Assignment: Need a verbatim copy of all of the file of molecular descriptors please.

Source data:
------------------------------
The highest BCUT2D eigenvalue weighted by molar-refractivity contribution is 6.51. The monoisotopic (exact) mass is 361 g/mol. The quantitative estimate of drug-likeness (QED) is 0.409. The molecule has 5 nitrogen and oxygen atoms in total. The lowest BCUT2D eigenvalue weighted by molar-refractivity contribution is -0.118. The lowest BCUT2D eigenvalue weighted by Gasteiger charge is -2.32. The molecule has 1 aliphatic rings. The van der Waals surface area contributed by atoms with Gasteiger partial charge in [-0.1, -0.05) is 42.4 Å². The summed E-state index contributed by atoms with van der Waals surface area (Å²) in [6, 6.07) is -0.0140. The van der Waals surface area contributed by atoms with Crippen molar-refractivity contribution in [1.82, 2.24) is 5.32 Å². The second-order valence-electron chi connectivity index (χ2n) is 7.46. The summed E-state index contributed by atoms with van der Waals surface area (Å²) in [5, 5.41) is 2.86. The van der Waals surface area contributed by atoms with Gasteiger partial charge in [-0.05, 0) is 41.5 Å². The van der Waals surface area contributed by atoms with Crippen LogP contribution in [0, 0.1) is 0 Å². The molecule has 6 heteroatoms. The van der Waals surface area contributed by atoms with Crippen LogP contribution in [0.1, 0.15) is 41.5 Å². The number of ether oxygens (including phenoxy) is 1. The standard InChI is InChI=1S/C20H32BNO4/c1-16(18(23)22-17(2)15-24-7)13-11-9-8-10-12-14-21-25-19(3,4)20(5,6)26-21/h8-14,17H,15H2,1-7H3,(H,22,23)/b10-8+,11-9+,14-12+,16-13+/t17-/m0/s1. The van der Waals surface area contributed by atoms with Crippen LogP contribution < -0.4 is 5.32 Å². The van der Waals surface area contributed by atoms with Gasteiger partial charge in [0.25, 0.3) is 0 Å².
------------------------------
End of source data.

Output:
The highest BCUT2D eigenvalue weighted by molar-refractivity contribution is 6.51. The monoisotopic (exact) mass is 361 g/mol. The quantitative estimate of drug-likeness (QED) is 0.409. The molecule has 5 nitrogen and oxygen atoms in total. The lowest BCUT2D eigenvalue weighted by molar-refractivity contribution is -0.118. The lowest BCUT2D eigenvalue weighted by Gasteiger charge is -2.32. The molecule has 1 aliphatic rings. The van der Waals surface area contributed by atoms with Gasteiger partial charge in [-0.1, -0.05) is 42.4 Å². The summed E-state index contributed by atoms with van der Waals surface area (Å²) in [6, 6.07) is -0.0140. The van der Waals surface area contributed by atoms with Crippen molar-refractivity contribution in [1.82, 2.24) is 5.32 Å². The second-order valence-electron chi connectivity index (χ2n) is 7.46. The summed E-state index contributed by atoms with van der Waals surface area (Å²) in [5, 5.41) is 2.86. The van der Waals surface area contributed by atoms with Gasteiger partial charge in [-0.05, 0) is 41.5 Å². The van der Waals surface area contributed by atoms with Crippen LogP contribution in [0, 0.1) is 0 Å². The molecule has 6 heteroatoms. The van der Waals surface area contributed by atoms with Crippen LogP contribution in [0.1, 0.15) is 41.5 Å². The number of ether oxygens (including phenoxy) is 1. The standard InChI is InChI=1S/C20H32BNO4/c1-16(18(23)22-17(2)15-24-7)13-11-9-8-10-12-14-21-25-19(3,4)20(5,6)26-21/h8-14,17H,15H2,1-7H3,(H,22,23)/b10-8+,11-9+,14-12+,16-13+/t17-/m0/s1. The van der Waals surface area contributed by atoms with Crippen LogP contribution < -0.4 is 5.32 Å². The van der Waals surface area contributed by atoms with Gasteiger partial charge in [0.25, 0.3) is 0 Å².